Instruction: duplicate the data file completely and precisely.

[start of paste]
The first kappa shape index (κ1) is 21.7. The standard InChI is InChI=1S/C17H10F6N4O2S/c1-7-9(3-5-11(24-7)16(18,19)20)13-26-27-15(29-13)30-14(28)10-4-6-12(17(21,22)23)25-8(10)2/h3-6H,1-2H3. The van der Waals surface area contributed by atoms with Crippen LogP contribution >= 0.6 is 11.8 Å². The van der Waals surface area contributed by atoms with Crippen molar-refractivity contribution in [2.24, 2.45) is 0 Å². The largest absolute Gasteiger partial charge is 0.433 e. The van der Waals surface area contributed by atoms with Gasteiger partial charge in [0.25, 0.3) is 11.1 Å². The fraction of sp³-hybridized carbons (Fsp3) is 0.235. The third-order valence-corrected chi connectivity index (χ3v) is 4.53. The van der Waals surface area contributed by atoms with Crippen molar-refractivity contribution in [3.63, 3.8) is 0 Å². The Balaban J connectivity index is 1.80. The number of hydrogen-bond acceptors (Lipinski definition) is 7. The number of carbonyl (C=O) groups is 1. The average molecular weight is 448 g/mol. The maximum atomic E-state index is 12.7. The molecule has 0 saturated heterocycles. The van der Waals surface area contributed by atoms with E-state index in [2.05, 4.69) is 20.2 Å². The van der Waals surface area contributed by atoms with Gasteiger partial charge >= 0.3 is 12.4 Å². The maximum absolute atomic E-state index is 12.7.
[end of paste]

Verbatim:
The first kappa shape index (κ1) is 21.7. The standard InChI is InChI=1S/C17H10F6N4O2S/c1-7-9(3-5-11(24-7)16(18,19)20)13-26-27-15(29-13)30-14(28)10-4-6-12(17(21,22)23)25-8(10)2/h3-6H,1-2H3. The van der Waals surface area contributed by atoms with Crippen LogP contribution >= 0.6 is 11.8 Å². The van der Waals surface area contributed by atoms with Crippen molar-refractivity contribution in [2.24, 2.45) is 0 Å². The largest absolute Gasteiger partial charge is 0.433 e. The van der Waals surface area contributed by atoms with Gasteiger partial charge in [0.25, 0.3) is 11.1 Å². The fraction of sp³-hybridized carbons (Fsp3) is 0.235. The third-order valence-corrected chi connectivity index (χ3v) is 4.53. The van der Waals surface area contributed by atoms with Crippen molar-refractivity contribution in [3.63, 3.8) is 0 Å². The Balaban J connectivity index is 1.80. The number of hydrogen-bond acceptors (Lipinski definition) is 7. The number of carbonyl (C=O) groups is 1. The average molecular weight is 448 g/mol. The maximum atomic E-state index is 12.7. The molecule has 0 saturated heterocycles. The van der Waals surface area contributed by atoms with E-state index in [2.05, 4.69) is 20.2 Å². The van der Waals surface area contributed by atoms with Gasteiger partial charge >= 0.3 is 12.4 Å². The maximum absolute atomic E-state index is 12.7.